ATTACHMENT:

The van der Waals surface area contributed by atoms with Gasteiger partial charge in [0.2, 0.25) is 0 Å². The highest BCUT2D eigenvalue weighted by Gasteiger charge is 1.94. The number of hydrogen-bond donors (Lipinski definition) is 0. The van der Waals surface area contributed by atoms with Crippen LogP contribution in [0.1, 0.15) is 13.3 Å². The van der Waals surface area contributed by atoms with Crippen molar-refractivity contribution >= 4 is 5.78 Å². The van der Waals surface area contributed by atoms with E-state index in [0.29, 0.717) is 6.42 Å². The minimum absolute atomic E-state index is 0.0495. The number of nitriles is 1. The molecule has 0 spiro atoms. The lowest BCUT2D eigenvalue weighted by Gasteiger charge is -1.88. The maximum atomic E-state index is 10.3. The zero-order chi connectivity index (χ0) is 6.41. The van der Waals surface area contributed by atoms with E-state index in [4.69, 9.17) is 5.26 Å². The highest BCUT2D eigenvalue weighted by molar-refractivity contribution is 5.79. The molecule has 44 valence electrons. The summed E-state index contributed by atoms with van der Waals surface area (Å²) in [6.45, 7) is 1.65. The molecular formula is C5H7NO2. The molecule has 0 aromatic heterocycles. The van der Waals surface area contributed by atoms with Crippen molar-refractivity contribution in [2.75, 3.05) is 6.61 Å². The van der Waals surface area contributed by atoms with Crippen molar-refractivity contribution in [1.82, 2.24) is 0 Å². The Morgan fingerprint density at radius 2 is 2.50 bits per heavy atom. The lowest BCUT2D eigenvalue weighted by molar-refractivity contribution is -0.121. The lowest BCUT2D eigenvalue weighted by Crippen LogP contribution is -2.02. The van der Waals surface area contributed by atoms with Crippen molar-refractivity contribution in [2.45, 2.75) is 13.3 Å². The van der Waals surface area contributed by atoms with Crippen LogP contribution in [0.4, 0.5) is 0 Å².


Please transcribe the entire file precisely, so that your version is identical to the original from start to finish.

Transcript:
The van der Waals surface area contributed by atoms with Gasteiger partial charge in [0.2, 0.25) is 0 Å². The highest BCUT2D eigenvalue weighted by Gasteiger charge is 1.94. The number of hydrogen-bond donors (Lipinski definition) is 0. The van der Waals surface area contributed by atoms with Crippen LogP contribution in [0.1, 0.15) is 13.3 Å². The van der Waals surface area contributed by atoms with Crippen molar-refractivity contribution >= 4 is 5.78 Å². The van der Waals surface area contributed by atoms with E-state index in [0.29, 0.717) is 6.42 Å². The minimum absolute atomic E-state index is 0.0495. The number of nitriles is 1. The molecule has 0 spiro atoms. The lowest BCUT2D eigenvalue weighted by Gasteiger charge is -1.88. The maximum atomic E-state index is 10.3. The zero-order chi connectivity index (χ0) is 6.41. The van der Waals surface area contributed by atoms with E-state index in [4.69, 9.17) is 5.26 Å². The highest BCUT2D eigenvalue weighted by molar-refractivity contribution is 5.79. The molecule has 44 valence electrons. The summed E-state index contributed by atoms with van der Waals surface area (Å²) in [6.45, 7) is 1.65. The molecular formula is C5H7NO2. The molecule has 0 aromatic heterocycles. The van der Waals surface area contributed by atoms with Crippen molar-refractivity contribution in [2.75, 3.05) is 6.61 Å². The van der Waals surface area contributed by atoms with Crippen molar-refractivity contribution in [1.82, 2.24) is 0 Å². The Morgan fingerprint density at radius 2 is 2.50 bits per heavy atom. The lowest BCUT2D eigenvalue weighted by molar-refractivity contribution is -0.121. The lowest BCUT2D eigenvalue weighted by Crippen LogP contribution is -2.02. The van der Waals surface area contributed by atoms with Crippen molar-refractivity contribution in [2.45, 2.75) is 13.3 Å². The van der Waals surface area contributed by atoms with Crippen LogP contribution in [0.4, 0.5) is 0 Å².